Is there any room for the left as we have known it, other than as dutiful acolytes, tiptoeing around the table of power, or impotent critics, standing on the sidelines? Certainly Occupy points the way to how savvy, spectacular protest can galvanize the national discourse, but surely we can do better than that. What would an American Left look like? That's the real question. Stay tuned.
WASHINGTON, Dec 10 (Reuters) - U.S. Secretary of State Hillary Clinton has canceled her trip to Morocco this week for a meeting on the future of Syria's opposition because of a stomach virus, the State Department said on Monday.
Deputy Secretary of State Bill Burns will travel to the meeting in her place.
"Since she's still under the weather, we'll be staying put this week instead of heading to North Africa and the Middle East as originally planned," State Department spokesman Philippe Reines said in a statement.
"In her place, Deputy Secretary Burns will travel to Marrakech for the Friends of the Syrian People meeting. We will let you know when she shakes this bug and resumes a public schedule," he said.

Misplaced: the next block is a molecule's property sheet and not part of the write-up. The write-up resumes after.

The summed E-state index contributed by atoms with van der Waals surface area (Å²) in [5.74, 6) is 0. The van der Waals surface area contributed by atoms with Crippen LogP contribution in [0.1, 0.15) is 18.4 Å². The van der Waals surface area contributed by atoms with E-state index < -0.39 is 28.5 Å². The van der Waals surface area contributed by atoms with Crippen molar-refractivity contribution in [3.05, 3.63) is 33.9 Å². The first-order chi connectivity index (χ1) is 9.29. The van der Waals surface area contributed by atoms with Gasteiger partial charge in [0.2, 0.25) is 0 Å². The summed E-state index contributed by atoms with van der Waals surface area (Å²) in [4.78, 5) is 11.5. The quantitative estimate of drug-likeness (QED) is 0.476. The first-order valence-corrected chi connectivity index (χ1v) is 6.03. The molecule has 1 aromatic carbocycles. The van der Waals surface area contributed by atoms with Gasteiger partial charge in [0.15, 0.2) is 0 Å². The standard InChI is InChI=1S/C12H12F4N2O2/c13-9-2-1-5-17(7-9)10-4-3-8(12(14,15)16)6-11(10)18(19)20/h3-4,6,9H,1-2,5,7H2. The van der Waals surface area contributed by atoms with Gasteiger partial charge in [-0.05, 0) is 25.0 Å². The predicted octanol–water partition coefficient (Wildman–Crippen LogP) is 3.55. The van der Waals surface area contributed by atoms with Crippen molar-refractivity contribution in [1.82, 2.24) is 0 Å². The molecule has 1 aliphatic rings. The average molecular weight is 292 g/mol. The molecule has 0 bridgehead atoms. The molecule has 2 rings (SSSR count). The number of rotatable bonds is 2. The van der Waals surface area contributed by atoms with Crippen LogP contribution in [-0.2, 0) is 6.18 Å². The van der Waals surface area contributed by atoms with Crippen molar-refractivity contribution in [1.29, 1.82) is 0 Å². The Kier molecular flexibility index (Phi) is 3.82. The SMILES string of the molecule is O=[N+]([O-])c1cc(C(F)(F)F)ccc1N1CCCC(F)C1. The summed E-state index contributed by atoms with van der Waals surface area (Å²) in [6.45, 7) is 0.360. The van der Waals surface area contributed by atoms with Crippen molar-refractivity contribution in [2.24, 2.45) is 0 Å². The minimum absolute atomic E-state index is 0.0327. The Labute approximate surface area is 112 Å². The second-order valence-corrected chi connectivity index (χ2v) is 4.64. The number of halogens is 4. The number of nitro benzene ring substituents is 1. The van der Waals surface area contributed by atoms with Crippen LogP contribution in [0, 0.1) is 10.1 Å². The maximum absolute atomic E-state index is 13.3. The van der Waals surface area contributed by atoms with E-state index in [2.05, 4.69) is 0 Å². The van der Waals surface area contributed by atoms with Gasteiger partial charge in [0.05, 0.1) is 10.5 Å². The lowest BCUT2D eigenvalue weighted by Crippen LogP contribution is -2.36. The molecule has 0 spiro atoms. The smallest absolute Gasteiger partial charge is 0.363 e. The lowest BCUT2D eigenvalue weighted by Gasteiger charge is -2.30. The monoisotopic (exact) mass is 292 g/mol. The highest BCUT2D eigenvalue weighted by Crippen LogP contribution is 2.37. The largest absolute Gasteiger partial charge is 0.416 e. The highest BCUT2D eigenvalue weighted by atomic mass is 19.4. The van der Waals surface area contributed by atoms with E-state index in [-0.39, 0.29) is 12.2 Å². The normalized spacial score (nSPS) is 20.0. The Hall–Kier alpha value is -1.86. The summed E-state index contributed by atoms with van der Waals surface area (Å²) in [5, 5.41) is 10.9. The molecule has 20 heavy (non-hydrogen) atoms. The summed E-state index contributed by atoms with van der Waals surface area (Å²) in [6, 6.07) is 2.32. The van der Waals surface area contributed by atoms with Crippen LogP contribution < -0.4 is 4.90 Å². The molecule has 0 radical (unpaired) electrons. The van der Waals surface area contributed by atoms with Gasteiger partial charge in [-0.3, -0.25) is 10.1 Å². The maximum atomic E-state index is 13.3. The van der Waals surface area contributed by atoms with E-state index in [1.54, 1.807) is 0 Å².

Clinton had been due to join foreign ministers from allied nations in Morocco to discuss the 20-month old Syria crisis as rebels fighting to oust President Bashar al-Assad push forward on the battlefield and move to unify the political opposition.
The so-called Friends of Syria group is expected to focus on new moves to strengthen and legitimize the recently formed Syrian opposition coalition.
Clinton had planned to continue from Morocco to Tunisia and the United Arab Emirates. (Reporting By Mohammad Arshad; editing by Christopher Wilson)